Who is Uber's new boss Dara Khosrowshahi - and why haven't you heard his name before?
Expedia is America's biggest online travel agency but it's fair to say the profile of its boss Dara Khosrowshahi isn't equivalent in scale.
The 48-year-old Iranian might have run Expedia for 12 years but he’s relatively unknown outside the US tech scene. This is mainly because Mr Khosrowshahi is based in Washington state and so is part of Seattle’s tech cohort, which is less well known internationally than California’s Silicon Valley.
But this is probably about to change if Mr Khosrowshahi takes the job atop ride-hailing app Uber. Until recently, it’s chief executive was the company’s founder Travis Kalanick, who resigned in June after allegations emerged of endemic sexual harassment at the company, which led to a major internal investigation with more than a dozen senior executives departing.
Mr Khosrowshahi has been somewhat less controversial, quietly growing Expedia’s revenues from $2.1bn (£1.6bn) in 2005 to $8.7bn in 2016. The company owns sites such as Hotels.com, Trivago and Travelocity making it a major go-to for Americans and others around the world when they look to book their getaways.
Prior to running Expedia, Mr Khosrowshahi was the chief financial officer at IAC, an internet and media conglomerate listed on Nasdaq. The company owned and ran various consumer-facing online businesses, including video-sharing website Vimeo, The Daily Beast, Investopedia and Match Group’s brands including Match and Tinder. It was IAC that bought Expedia in 2003 and then rebooted it in 2005 with Mr Khosrowshahi atop the firm.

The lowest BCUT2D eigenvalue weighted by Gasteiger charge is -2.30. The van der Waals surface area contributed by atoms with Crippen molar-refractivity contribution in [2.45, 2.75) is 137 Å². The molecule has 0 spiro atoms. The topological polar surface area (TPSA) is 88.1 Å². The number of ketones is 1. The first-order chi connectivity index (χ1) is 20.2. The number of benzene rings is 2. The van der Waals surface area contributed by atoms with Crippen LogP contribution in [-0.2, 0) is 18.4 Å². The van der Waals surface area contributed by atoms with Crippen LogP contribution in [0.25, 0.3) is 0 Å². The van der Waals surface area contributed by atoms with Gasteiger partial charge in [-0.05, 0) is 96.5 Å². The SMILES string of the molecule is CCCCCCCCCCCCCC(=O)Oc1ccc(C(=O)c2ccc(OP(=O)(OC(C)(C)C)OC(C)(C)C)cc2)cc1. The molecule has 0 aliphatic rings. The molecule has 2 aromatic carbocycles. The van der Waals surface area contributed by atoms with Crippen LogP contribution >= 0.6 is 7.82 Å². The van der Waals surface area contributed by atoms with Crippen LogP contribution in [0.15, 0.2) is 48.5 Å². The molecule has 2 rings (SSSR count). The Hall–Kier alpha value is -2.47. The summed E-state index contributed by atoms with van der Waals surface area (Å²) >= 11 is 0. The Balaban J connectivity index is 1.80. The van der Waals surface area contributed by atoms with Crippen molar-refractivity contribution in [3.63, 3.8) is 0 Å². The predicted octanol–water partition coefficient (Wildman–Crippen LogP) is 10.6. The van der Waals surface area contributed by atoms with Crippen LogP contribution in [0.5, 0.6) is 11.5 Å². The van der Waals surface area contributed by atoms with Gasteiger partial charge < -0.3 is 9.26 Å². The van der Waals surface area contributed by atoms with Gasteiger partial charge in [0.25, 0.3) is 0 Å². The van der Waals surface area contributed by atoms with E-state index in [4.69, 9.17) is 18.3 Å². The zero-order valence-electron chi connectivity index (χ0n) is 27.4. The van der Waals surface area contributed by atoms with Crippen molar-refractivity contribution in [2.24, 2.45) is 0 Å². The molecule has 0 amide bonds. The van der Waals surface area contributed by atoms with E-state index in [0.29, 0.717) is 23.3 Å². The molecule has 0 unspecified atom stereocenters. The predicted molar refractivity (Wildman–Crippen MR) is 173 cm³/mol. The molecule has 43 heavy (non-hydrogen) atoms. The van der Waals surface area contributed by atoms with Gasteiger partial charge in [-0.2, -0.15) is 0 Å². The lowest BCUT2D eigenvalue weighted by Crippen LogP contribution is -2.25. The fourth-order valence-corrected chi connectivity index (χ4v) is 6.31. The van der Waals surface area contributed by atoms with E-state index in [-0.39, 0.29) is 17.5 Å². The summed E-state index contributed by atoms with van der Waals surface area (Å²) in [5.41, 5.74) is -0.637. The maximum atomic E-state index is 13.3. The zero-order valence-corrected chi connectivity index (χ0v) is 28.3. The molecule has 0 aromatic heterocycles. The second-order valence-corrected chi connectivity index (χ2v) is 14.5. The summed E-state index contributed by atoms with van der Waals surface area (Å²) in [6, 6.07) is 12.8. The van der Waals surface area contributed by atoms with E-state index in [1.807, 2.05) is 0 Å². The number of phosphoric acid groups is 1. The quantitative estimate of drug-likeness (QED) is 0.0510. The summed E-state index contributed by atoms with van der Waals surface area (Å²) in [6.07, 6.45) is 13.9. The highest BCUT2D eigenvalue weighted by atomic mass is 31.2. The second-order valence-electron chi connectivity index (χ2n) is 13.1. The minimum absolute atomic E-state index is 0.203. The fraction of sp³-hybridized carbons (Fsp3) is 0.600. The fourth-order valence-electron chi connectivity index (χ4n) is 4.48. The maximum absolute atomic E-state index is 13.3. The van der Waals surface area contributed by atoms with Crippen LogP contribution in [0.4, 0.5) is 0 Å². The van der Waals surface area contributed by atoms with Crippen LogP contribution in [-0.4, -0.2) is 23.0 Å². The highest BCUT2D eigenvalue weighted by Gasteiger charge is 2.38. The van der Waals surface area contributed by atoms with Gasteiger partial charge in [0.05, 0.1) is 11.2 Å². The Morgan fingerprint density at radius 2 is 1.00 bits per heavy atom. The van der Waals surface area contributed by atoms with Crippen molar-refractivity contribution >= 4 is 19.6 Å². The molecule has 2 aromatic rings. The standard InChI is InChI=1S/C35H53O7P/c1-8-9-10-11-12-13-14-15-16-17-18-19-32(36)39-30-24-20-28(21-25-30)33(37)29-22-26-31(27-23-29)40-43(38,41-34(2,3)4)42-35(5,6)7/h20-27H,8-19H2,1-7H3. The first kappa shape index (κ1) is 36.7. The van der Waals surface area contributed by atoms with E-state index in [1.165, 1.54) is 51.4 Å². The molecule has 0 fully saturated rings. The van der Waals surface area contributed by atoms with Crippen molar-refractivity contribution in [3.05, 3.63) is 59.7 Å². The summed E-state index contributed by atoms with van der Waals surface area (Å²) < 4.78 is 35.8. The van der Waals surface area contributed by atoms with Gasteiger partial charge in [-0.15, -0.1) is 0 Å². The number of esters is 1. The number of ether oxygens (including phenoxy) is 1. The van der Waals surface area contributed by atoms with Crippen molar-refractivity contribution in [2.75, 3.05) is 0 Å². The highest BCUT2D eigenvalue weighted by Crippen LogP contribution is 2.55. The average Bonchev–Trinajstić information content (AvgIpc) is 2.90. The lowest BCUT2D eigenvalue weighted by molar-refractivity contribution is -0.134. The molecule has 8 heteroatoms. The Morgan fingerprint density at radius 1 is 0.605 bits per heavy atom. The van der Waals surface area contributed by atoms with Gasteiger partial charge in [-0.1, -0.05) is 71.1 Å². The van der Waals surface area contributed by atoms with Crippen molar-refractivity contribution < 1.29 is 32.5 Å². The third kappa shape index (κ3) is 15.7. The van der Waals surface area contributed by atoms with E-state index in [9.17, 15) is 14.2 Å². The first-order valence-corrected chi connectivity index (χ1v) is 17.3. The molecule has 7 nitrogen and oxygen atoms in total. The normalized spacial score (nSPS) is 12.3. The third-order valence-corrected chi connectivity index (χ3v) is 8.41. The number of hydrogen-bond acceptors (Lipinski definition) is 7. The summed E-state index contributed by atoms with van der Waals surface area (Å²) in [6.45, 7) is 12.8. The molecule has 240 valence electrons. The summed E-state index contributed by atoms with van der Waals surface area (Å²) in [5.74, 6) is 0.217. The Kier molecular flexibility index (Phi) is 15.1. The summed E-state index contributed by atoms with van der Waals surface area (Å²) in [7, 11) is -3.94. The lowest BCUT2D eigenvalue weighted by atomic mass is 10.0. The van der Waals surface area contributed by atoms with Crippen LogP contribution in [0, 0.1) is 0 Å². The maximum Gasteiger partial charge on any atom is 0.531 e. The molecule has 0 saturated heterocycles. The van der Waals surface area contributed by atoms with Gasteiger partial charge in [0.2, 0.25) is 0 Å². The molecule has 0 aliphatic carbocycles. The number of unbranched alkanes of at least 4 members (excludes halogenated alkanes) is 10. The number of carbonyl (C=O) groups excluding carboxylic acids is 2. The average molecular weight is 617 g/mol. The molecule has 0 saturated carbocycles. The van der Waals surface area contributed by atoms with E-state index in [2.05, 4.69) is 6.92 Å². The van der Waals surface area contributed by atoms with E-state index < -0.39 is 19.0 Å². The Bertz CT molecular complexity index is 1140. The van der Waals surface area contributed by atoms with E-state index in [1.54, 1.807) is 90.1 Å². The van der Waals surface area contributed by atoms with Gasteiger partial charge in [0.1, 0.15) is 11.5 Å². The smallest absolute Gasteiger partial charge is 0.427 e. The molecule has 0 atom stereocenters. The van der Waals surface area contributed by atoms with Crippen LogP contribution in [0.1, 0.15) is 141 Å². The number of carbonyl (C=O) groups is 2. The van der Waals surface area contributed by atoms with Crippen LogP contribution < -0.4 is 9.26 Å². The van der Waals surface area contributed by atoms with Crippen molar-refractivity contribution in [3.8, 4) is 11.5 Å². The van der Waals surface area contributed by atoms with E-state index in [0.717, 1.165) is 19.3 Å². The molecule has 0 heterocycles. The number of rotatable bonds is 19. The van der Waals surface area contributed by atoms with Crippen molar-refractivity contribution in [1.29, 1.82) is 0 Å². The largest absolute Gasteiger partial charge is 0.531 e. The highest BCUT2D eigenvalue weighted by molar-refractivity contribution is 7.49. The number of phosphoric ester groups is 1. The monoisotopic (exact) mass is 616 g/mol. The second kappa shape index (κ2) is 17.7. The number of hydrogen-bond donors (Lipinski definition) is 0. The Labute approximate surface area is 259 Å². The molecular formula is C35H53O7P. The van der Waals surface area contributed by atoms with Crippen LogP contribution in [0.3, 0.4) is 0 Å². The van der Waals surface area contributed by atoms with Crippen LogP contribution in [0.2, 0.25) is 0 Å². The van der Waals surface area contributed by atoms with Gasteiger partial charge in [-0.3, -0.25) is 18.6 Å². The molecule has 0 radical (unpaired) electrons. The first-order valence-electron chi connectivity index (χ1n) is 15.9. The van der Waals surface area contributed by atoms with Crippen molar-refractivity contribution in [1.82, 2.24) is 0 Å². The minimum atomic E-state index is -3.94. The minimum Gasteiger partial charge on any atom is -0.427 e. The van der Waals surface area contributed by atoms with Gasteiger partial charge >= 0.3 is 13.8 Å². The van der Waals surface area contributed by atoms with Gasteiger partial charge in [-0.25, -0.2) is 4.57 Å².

Mr Khosrowshahi was born in Iran but moved to America as a child. He is a US citizen and attended the prestigious Brown University, a private Ivy League research university in Providence, Rhode Island, which was founded in 1764, making it the seventh oldest college in the US. He read electrical engineering.
The self-professed sci-fi geek has been raising his public profile slightly in recent months, appearing on the Mad Money show on CNBC in May. This month, he also tweeted about his disquiet about the way President Trump handled the recent racially-motivated tensions in Charlottesville. “I keep waiting for the moment when our Prez will rise to the expectations of his office and he fails, repeatedly," he wrote in response to media coverage of the incident.
Mr Khosrowshahi has spoken about his belief in the long-term and a willingness to shrink margins in the short term if this will help propel his company’s growth in years to come. He has also made moves at Expedia to embrace new trends and take on competitors head-on. Two years ago Expedia bought Home-Away, a business similar to Airbnb, which allows home-owners to rent out their properties via a website. Bookings were up 50pc at Home-Away in its first quarter suggesting the purchase was a shrewd one.
Uber has continued to grow in spite of the recent attention on its controversies. This month it reported a 16pc increase in ride bookings and 17pc jump in net revenue for the second quarter over the previous period. Its losses also shrank by 9pc. But as well as overhauling the corporate culture, Mr Khosrowshahi will have to deal with the changing dynamics in Uber's industry, including how its workers are employed and driverless cars.